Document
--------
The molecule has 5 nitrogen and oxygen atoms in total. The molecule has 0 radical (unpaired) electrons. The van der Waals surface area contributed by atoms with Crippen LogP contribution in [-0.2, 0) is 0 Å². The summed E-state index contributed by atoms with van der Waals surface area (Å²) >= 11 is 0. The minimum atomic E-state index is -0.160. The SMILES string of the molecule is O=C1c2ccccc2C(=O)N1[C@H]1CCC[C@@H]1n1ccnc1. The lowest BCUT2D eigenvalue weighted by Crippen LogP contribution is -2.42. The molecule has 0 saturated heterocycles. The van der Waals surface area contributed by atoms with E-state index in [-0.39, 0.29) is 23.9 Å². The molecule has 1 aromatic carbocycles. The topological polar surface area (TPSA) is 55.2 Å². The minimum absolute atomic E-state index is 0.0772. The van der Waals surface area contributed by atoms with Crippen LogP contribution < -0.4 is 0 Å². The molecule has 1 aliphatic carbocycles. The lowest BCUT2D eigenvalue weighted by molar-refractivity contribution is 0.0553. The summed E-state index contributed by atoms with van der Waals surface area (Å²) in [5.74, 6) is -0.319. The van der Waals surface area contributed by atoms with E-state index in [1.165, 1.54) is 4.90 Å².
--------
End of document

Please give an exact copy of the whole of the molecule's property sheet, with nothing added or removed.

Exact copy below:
The molecule has 5 nitrogen and oxygen atoms in total. The molecule has 0 radical (unpaired) electrons. The van der Waals surface area contributed by atoms with Crippen LogP contribution in [-0.2, 0) is 0 Å². The summed E-state index contributed by atoms with van der Waals surface area (Å²) >= 11 is 0. The minimum atomic E-state index is -0.160. The SMILES string of the molecule is O=C1c2ccccc2C(=O)N1[C@H]1CCC[C@@H]1n1ccnc1. The lowest BCUT2D eigenvalue weighted by Crippen LogP contribution is -2.42. The molecule has 0 saturated heterocycles. The van der Waals surface area contributed by atoms with E-state index in [-0.39, 0.29) is 23.9 Å². The molecule has 1 aromatic carbocycles. The topological polar surface area (TPSA) is 55.2 Å². The minimum absolute atomic E-state index is 0.0772. The van der Waals surface area contributed by atoms with Crippen LogP contribution < -0.4 is 0 Å². The molecule has 1 aliphatic carbocycles. The lowest BCUT2D eigenvalue weighted by molar-refractivity contribution is 0.0553. The summed E-state index contributed by atoms with van der Waals surface area (Å²) in [5.74, 6) is -0.319. The van der Waals surface area contributed by atoms with E-state index in [1.165, 1.54) is 4.90 Å².